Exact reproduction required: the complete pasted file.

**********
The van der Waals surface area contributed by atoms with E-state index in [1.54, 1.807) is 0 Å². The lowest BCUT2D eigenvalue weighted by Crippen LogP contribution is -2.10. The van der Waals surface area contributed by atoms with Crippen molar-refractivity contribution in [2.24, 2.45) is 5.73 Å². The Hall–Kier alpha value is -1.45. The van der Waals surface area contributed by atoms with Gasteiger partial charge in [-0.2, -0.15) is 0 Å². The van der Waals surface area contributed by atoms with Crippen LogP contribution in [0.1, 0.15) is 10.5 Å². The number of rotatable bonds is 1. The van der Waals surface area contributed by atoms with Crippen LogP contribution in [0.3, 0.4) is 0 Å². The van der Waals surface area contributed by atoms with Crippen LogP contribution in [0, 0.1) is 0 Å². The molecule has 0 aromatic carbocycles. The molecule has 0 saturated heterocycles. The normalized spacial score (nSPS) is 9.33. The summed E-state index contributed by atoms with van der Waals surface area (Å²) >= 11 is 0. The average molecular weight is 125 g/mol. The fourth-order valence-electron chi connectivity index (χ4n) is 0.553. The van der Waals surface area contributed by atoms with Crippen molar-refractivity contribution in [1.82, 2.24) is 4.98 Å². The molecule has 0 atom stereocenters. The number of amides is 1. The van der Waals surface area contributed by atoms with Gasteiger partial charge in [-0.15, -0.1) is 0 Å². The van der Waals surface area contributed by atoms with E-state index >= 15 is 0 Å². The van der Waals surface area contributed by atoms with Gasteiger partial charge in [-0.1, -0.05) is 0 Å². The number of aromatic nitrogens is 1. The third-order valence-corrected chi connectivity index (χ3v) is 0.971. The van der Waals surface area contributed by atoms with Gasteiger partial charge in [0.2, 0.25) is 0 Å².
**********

The van der Waals surface area contributed by atoms with E-state index in [1.54, 1.807) is 0 Å². The lowest BCUT2D eigenvalue weighted by Crippen LogP contribution is -2.10. The van der Waals surface area contributed by atoms with Crippen molar-refractivity contribution in [2.24, 2.45) is 5.73 Å². The Hall–Kier alpha value is -1.45. The van der Waals surface area contributed by atoms with Gasteiger partial charge in [-0.2, -0.15) is 0 Å². The van der Waals surface area contributed by atoms with Crippen LogP contribution in [0.1, 0.15) is 10.5 Å². The number of rotatable bonds is 1. The van der Waals surface area contributed by atoms with Crippen LogP contribution in [0.3, 0.4) is 0 Å². The van der Waals surface area contributed by atoms with Crippen LogP contribution in [0, 0.1) is 0 Å². The molecule has 0 aromatic carbocycles. The molecule has 0 saturated heterocycles. The normalized spacial score (nSPS) is 9.33. The summed E-state index contributed by atoms with van der Waals surface area (Å²) >= 11 is 0. The average molecular weight is 125 g/mol. The fourth-order valence-electron chi connectivity index (χ4n) is 0.553. The van der Waals surface area contributed by atoms with Crippen molar-refractivity contribution in [1.82, 2.24) is 4.98 Å². The molecule has 0 atom stereocenters. The number of amides is 1. The van der Waals surface area contributed by atoms with Gasteiger partial charge in [-0.15, -0.1) is 0 Å². The van der Waals surface area contributed by atoms with E-state index >= 15 is 0 Å². The van der Waals surface area contributed by atoms with Gasteiger partial charge in [-0.1, -0.05) is 0 Å². The number of aromatic nitrogens is 1. The third-order valence-corrected chi connectivity index (χ3v) is 0.971. The van der Waals surface area contributed by atoms with Gasteiger partial charge in [0.2, 0.25) is 0 Å².